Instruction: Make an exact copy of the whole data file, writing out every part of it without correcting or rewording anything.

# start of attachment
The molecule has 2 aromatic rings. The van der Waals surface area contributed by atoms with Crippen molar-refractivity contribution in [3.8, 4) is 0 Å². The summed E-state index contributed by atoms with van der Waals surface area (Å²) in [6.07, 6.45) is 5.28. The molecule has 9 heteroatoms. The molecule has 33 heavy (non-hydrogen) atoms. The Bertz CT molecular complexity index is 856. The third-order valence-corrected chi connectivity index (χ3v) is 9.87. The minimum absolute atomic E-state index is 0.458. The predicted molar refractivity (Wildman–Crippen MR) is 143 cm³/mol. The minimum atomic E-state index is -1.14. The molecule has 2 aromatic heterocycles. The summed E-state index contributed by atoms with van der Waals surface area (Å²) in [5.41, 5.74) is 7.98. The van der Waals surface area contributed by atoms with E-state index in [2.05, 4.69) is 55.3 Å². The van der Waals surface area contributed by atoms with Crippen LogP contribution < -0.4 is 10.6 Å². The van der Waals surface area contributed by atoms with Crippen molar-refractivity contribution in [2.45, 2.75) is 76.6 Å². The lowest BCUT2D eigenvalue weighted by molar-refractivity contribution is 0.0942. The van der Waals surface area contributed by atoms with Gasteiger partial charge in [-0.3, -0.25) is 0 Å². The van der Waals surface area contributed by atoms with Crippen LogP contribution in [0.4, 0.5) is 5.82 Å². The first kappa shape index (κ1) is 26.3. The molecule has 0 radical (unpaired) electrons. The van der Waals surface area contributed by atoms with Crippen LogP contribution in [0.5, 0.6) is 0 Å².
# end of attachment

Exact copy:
The molecule has 2 aromatic rings. The van der Waals surface area contributed by atoms with Crippen molar-refractivity contribution in [3.8, 4) is 0 Å². The summed E-state index contributed by atoms with van der Waals surface area (Å²) in [6.07, 6.45) is 5.28. The molecule has 9 heteroatoms. The molecule has 33 heavy (non-hydrogen) atoms. The Bertz CT molecular complexity index is 856. The third-order valence-corrected chi connectivity index (χ3v) is 9.87. The minimum absolute atomic E-state index is 0.458. The predicted molar refractivity (Wildman–Crippen MR) is 143 cm³/mol. The minimum atomic E-state index is -1.14. The molecule has 2 aromatic heterocycles. The summed E-state index contributed by atoms with van der Waals surface area (Å²) in [5.41, 5.74) is 7.98. The van der Waals surface area contributed by atoms with E-state index in [2.05, 4.69) is 55.3 Å². The van der Waals surface area contributed by atoms with Crippen LogP contribution < -0.4 is 10.6 Å². The van der Waals surface area contributed by atoms with Crippen molar-refractivity contribution in [2.45, 2.75) is 76.6 Å². The lowest BCUT2D eigenvalue weighted by molar-refractivity contribution is 0.0942. The van der Waals surface area contributed by atoms with Gasteiger partial charge in [-0.3, -0.25) is 0 Å². The van der Waals surface area contributed by atoms with Crippen LogP contribution in [0.4, 0.5) is 5.82 Å². The first kappa shape index (κ1) is 26.3. The molecule has 0 radical (unpaired) electrons. The van der Waals surface area contributed by atoms with Crippen LogP contribution in [0.5, 0.6) is 0 Å².